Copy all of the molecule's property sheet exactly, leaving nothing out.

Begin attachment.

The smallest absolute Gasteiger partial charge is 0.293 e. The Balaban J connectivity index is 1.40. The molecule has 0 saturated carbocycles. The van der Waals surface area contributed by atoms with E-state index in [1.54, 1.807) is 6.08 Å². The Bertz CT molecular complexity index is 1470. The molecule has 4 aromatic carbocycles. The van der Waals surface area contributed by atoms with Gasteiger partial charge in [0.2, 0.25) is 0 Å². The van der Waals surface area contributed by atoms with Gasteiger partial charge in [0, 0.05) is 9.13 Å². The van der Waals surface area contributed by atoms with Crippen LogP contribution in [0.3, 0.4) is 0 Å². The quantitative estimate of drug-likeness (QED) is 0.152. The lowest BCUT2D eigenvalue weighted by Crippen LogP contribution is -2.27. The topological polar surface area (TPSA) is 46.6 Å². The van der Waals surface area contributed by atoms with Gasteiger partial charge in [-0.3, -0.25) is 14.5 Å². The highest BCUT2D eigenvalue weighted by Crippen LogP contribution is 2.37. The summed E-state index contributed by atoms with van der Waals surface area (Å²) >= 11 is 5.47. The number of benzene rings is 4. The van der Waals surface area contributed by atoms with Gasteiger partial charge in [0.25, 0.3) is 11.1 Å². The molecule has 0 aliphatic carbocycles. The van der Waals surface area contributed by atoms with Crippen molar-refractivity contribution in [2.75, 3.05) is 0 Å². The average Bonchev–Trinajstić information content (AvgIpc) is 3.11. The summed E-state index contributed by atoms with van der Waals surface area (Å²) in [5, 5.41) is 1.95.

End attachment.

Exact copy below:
The smallest absolute Gasteiger partial charge is 0.293 e. The Balaban J connectivity index is 1.40. The molecule has 0 saturated carbocycles. The van der Waals surface area contributed by atoms with E-state index in [1.54, 1.807) is 6.08 Å². The Bertz CT molecular complexity index is 1470. The molecule has 4 aromatic carbocycles. The van der Waals surface area contributed by atoms with Gasteiger partial charge in [0.2, 0.25) is 0 Å². The van der Waals surface area contributed by atoms with Gasteiger partial charge in [0, 0.05) is 9.13 Å². The van der Waals surface area contributed by atoms with Crippen LogP contribution in [0.3, 0.4) is 0 Å². The quantitative estimate of drug-likeness (QED) is 0.152. The lowest BCUT2D eigenvalue weighted by Crippen LogP contribution is -2.27. The topological polar surface area (TPSA) is 46.6 Å². The van der Waals surface area contributed by atoms with Gasteiger partial charge in [-0.3, -0.25) is 14.5 Å². The highest BCUT2D eigenvalue weighted by Crippen LogP contribution is 2.37. The summed E-state index contributed by atoms with van der Waals surface area (Å²) >= 11 is 5.47. The number of benzene rings is 4. The van der Waals surface area contributed by atoms with Gasteiger partial charge in [0.25, 0.3) is 11.1 Å². The molecule has 0 aliphatic carbocycles. The van der Waals surface area contributed by atoms with Crippen molar-refractivity contribution in [2.75, 3.05) is 0 Å². The average Bonchev–Trinajstić information content (AvgIpc) is 3.11. The summed E-state index contributed by atoms with van der Waals surface area (Å²) in [5, 5.41) is 1.95.